The Surprise Roll

Sometimes an encounter, either random or planned by the DM, catches one of the two groups involved totally off guard. This is called surprise and is determined by rolling 1d10 for each side (or only one side if the DM has decided that one of the sides cannot be surprised, for some reason). If the die roll is a 1, 2, or 3, that group or character is surprised (for effects, see the Effects of Surprise section). Naturally, surprise does not happen all the time. There are many easy and intelligent ways it can be prevented. The most obvious is if the player characters can see those they are about to encounter well before getting close.

For example, the characters may see the dust of a group of horsemen coming their way, or notice the lanterns of a group of peasants coming through the woods, or hear the grunting barks of a gnoll war party closing through the trees. In these cases there is no way the characters are going to be surprised by the encounter. But if a leopard leaped upon one of the group while he was intently watching the approaching riders, or if a group of goblins suddenly sprang from the darkness, then the characters would have to roll to see if they were surprised. They were unprepared for these threats and so could be taken off guard.

The DM decides when a check for surprise must be made. He can require that one roll be made for the entire party, that a separate check be made for each character, or that only specific characters check. This depends entirely upon the situation.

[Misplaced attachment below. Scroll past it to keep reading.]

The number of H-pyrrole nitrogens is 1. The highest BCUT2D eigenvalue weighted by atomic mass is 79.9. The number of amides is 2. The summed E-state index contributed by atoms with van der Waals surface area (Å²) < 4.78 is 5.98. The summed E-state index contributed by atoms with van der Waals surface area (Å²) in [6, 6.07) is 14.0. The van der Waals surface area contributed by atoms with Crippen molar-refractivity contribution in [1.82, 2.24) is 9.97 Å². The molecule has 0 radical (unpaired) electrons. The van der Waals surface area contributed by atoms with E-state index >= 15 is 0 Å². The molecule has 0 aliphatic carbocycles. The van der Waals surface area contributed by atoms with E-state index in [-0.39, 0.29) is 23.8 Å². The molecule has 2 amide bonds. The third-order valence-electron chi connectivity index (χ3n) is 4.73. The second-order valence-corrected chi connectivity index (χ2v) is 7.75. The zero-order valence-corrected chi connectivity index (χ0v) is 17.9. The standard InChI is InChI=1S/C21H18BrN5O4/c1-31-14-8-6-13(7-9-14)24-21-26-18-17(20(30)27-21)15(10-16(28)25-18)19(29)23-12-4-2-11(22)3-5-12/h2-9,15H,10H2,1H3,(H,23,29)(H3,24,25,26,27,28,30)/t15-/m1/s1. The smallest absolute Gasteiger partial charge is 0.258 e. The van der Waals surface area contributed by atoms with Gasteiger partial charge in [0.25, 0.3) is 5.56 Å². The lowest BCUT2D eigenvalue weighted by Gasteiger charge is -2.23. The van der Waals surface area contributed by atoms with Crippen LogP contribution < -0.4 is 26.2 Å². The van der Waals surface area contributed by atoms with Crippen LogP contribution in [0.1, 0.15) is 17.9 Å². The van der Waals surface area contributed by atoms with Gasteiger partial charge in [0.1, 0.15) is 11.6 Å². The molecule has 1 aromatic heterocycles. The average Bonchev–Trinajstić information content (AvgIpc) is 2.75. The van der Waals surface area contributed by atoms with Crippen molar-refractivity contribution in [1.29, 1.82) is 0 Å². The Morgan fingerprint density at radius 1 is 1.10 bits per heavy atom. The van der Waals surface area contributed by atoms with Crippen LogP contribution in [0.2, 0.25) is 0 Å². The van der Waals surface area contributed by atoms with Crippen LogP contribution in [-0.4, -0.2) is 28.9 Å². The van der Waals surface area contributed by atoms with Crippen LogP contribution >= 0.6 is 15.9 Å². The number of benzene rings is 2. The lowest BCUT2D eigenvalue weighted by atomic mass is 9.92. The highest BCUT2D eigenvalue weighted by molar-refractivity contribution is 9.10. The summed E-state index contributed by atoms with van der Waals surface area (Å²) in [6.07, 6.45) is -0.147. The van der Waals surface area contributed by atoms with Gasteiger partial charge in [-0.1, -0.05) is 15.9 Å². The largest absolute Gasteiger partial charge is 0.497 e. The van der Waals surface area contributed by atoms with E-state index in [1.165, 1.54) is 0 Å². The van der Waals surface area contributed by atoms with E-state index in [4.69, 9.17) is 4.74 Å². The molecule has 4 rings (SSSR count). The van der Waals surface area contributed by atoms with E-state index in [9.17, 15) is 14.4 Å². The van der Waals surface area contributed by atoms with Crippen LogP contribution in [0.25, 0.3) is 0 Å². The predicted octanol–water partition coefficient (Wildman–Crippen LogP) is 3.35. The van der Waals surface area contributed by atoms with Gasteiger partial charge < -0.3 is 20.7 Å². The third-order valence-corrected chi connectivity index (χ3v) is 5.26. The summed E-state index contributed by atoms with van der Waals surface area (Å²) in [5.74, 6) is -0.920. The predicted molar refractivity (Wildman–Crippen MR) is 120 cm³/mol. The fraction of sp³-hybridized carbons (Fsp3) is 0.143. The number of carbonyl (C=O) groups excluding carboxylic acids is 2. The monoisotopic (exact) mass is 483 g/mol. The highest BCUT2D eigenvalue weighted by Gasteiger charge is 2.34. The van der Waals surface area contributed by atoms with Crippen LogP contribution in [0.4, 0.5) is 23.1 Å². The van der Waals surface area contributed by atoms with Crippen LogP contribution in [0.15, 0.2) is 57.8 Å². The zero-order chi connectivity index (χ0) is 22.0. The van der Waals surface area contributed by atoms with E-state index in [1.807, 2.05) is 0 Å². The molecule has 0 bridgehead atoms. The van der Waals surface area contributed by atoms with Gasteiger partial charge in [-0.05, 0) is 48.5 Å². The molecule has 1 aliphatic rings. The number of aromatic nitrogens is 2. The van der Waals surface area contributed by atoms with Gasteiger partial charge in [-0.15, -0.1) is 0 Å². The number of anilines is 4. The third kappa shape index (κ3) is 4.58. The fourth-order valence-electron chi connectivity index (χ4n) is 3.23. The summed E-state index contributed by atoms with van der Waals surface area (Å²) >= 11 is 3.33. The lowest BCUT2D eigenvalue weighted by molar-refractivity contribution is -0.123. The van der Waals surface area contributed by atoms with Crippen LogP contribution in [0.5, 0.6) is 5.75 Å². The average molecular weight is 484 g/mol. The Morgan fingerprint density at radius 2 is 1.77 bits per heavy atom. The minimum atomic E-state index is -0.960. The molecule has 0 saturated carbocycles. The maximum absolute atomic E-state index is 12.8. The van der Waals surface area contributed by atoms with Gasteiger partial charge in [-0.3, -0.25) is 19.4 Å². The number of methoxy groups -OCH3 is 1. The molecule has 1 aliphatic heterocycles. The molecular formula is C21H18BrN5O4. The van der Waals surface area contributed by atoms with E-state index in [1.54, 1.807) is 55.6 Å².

For example, the entire party is intently watching the band of approaching riders. Then a leopard leaps from the branches of a tree overhead. The DM knows that no one in the group was particularly paying attention to the treetops, so he has one person in the group roll the surprise die for the entire party. The roll is a 2, the PCs are surprised, the leopard gets a free round of attacks, and there is mass confusion as the clawing, biting creature lands in their midst! If two of the characters had been on a general watch, the DM could have had these characters roll for surprise instead of the entire group. If both were surprised, the entire group would have been unprepared for the leopard's attack. Otherwise, one or both of the guards might have noticed the creature before it pounced. Experienced player characters quickly learn the value of having someone on watch at all times.

The surprise roll can also be modified by Dexterity, race, class, cleverness, and situation. The DM has the listing of modifiers that apply to given situations. Modifiers can affect either your character's chance of being surprised or his chance of surprising others. A plus to your die roll reduces the odds that you are surprised; a minus increases those odds. Likewise, a minus to the enemy's die roll means that the modifier is in your favor, while a plus means that things are going his way. High Dexterity characters are virtually unsurpriseable, caught off guard only in unusual situations.

It is important to bear in mind that surprise and ambush are two different things. Surprise works as explained above. An ambush is prepared by one group to make an unexpected attack on another group and works only if the DM decides the other group cannot detect the ambush. A properly set ambush gives the attackers the opportunity to use spells and normal attacks before the other side reacts. If the ambush succeeds, the ambushing group gets its initial attack and the other group must roll for surprise in the next round, so the ambushing group may get two rounds of attacks before the other group can reply.

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